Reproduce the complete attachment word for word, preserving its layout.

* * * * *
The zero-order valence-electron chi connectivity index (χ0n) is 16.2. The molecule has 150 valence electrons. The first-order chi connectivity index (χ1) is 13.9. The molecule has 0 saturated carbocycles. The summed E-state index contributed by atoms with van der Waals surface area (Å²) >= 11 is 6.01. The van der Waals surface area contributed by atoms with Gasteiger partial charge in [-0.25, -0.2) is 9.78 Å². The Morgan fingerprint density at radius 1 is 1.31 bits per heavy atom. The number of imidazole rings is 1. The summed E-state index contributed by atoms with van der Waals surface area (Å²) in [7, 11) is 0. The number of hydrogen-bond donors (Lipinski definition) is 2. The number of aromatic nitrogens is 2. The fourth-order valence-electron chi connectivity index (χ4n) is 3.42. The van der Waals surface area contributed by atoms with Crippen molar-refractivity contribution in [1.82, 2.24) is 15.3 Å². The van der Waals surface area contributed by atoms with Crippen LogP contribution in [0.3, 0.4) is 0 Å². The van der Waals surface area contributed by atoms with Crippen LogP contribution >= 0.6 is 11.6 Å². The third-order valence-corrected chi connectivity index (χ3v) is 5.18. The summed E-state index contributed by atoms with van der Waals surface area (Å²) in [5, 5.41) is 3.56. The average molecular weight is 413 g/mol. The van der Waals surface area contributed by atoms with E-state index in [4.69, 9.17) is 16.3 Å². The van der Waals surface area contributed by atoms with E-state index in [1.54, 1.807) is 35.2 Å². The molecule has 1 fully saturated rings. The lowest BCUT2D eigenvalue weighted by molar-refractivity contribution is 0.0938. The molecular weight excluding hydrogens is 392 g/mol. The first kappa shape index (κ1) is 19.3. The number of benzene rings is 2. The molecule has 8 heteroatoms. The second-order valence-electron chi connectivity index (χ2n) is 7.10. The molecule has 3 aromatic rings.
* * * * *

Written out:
The zero-order valence-electron chi connectivity index (χ0n) is 16.2. The molecule has 150 valence electrons. The first-order chi connectivity index (χ1) is 13.9. The molecule has 0 saturated carbocycles. The summed E-state index contributed by atoms with van der Waals surface area (Å²) >= 11 is 6.01. The van der Waals surface area contributed by atoms with Gasteiger partial charge in [-0.25, -0.2) is 9.78 Å². The Morgan fingerprint density at radius 1 is 1.31 bits per heavy atom. The number of imidazole rings is 1. The summed E-state index contributed by atoms with van der Waals surface area (Å²) in [7, 11) is 0. The number of hydrogen-bond donors (Lipinski definition) is 2. The number of aromatic nitrogens is 2. The fourth-order valence-electron chi connectivity index (χ4n) is 3.42. The van der Waals surface area contributed by atoms with Crippen molar-refractivity contribution in [1.82, 2.24) is 15.3 Å². The van der Waals surface area contributed by atoms with Crippen LogP contribution in [0.3, 0.4) is 0 Å². The van der Waals surface area contributed by atoms with Crippen LogP contribution >= 0.6 is 11.6 Å². The third-order valence-corrected chi connectivity index (χ3v) is 5.18. The summed E-state index contributed by atoms with van der Waals surface area (Å²) in [5, 5.41) is 3.56. The average molecular weight is 413 g/mol. The van der Waals surface area contributed by atoms with E-state index in [4.69, 9.17) is 16.3 Å². The van der Waals surface area contributed by atoms with E-state index in [1.54, 1.807) is 35.2 Å². The molecule has 1 fully saturated rings. The lowest BCUT2D eigenvalue weighted by molar-refractivity contribution is 0.0938. The molecular weight excluding hydrogens is 392 g/mol. The first kappa shape index (κ1) is 19.3. The number of benzene rings is 2. The molecule has 8 heteroatoms. The second-order valence-electron chi connectivity index (χ2n) is 7.10. The molecule has 3 aromatic rings.